It may come as no surprise that in addition to plants, I also collect things that are connected to the world of plants and horticulture in some way: old books in the categories of gardening, botany, or nature; prints that feature images of plants, birds, insects, and other things of a scientific nature; old gardening products and packages; vintage seed packets, catalogues, and ephemera; plates, cups, and other dinnerware with botanical motifs; and still other things not related to plants at all… the list goes on and on. From my background in graphic design and art comes an interest in printing processes of a bygone era, the result of which is a small printing press, and a collection of assorted metal and wood print blocks and type. What don’t I collect? The only honest answer I can give is things that do not catch my eye.
I am shocked that in the 13 years I have published here I have only featured some of these little gems a handful of times. Recently, as I shifted all of my gardening books from my office to a room with more shelving space, I rediscovered all manner of interesting old things that had become lost in the fray. As a life-long advocate of Show and Tell, it occurred to me that I should share some of these interesting bits and bobs here. And so I will.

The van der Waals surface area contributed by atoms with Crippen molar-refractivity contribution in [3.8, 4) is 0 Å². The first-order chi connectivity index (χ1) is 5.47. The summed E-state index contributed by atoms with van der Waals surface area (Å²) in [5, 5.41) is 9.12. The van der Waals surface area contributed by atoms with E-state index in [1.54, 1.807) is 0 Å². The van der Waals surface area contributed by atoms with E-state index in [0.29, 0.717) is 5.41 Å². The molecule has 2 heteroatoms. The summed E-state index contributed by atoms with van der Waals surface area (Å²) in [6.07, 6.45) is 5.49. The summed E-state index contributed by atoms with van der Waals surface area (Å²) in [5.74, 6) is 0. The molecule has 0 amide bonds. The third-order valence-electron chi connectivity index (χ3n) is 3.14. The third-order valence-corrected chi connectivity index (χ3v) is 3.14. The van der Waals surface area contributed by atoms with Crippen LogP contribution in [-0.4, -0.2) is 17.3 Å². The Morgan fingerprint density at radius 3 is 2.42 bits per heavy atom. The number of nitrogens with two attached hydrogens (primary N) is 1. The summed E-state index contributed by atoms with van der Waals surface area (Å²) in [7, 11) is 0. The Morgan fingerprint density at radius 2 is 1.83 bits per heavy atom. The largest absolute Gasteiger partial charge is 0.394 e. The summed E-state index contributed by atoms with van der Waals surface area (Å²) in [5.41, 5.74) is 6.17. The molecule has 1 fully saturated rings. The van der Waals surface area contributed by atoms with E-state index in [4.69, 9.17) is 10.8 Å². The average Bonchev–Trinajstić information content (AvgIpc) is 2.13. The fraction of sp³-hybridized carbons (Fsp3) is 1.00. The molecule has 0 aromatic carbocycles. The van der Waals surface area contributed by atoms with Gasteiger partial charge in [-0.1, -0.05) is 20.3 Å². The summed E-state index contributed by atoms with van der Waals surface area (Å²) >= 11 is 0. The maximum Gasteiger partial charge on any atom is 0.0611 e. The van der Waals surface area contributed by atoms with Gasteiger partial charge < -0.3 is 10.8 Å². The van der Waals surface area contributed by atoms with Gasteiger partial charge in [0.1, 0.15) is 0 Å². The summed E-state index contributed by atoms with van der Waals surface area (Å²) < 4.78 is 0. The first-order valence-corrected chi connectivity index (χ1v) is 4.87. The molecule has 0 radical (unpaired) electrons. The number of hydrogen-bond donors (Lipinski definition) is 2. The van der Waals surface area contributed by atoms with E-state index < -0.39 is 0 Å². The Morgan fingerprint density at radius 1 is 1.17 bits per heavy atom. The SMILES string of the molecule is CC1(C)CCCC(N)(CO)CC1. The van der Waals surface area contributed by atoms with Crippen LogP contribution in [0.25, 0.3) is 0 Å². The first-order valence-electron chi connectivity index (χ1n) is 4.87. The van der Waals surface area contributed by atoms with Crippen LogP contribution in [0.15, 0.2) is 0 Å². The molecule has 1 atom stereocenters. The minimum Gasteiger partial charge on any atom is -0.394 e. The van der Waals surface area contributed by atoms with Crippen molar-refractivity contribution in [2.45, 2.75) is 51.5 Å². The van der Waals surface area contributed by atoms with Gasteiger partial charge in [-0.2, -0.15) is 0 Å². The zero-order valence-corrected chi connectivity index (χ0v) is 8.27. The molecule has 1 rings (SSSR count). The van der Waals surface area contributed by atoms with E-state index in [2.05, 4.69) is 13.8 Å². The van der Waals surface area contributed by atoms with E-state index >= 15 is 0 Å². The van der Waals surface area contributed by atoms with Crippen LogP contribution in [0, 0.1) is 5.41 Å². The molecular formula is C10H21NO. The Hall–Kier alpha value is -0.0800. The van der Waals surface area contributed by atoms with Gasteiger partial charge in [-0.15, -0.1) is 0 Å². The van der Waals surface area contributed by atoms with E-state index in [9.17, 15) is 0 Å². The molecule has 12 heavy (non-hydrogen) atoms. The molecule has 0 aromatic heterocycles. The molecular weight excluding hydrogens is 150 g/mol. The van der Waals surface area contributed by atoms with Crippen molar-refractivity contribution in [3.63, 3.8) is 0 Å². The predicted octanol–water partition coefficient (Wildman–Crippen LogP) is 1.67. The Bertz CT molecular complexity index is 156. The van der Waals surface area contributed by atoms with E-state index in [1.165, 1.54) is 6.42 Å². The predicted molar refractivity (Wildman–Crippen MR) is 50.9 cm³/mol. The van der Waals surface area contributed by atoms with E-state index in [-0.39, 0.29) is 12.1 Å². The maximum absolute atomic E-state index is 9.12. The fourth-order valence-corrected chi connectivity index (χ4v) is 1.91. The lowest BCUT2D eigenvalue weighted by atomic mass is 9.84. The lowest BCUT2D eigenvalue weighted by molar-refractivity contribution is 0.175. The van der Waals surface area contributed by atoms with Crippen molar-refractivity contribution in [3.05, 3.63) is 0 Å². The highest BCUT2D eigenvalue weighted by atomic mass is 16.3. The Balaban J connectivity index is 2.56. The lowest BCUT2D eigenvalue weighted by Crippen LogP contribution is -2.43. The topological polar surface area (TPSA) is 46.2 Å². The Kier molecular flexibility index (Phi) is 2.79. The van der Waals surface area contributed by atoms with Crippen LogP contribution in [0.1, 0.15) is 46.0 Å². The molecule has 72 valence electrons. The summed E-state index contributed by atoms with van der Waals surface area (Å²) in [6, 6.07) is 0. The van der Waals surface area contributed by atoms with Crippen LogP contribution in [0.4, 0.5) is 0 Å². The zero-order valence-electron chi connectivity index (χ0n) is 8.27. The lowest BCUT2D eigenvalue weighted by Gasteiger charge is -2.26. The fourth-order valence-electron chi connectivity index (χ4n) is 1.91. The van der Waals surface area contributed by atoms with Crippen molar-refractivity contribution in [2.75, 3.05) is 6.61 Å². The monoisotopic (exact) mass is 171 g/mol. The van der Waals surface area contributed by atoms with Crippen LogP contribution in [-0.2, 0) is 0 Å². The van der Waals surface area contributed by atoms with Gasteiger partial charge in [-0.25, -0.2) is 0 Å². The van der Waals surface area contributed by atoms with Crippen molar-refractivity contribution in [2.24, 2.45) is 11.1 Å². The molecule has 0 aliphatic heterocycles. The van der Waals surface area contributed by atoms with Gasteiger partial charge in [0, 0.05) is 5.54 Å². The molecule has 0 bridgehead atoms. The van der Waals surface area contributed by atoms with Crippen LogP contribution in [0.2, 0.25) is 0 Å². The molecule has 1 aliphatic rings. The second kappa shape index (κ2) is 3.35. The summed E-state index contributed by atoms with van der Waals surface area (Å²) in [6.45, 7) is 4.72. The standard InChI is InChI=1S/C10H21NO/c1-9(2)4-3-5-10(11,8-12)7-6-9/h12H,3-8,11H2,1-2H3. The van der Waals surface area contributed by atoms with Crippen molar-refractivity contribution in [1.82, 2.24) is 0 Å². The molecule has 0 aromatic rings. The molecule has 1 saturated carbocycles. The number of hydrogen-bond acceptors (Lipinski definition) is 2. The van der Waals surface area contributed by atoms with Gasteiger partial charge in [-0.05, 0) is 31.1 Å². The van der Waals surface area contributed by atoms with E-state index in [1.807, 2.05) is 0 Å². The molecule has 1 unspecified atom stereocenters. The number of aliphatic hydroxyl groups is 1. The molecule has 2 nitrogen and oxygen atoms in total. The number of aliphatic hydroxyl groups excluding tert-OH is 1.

I begin with a recent find, purchased just last weekend at the last flea market of the season. At first I spotted the seed catalogues: 1930s and 40s era booklets advertising the wares of Dominion Seed House, a local company that is still in existence.
I combed through the pile of catalogues and made by selections, and then, as my eyes wandered, I noticed several printing blocks of assorted sizes that appeared to have a botanical theme. It turns out that they are the blocks that were used for these very catalogues!
The seller had a few small blocks remaining that I did not purchase — primarily line drawings of roses. The last item I chose with this old pea seed packet.
It’s a large packet and my guess is that this was not a size typically meant for backyard gardeners. As you can see, the seeds were treated with some sort of fungicide. The packet has a powdery feeling about it and I am eager to put it in a frame so I can avoid touching it with my hands.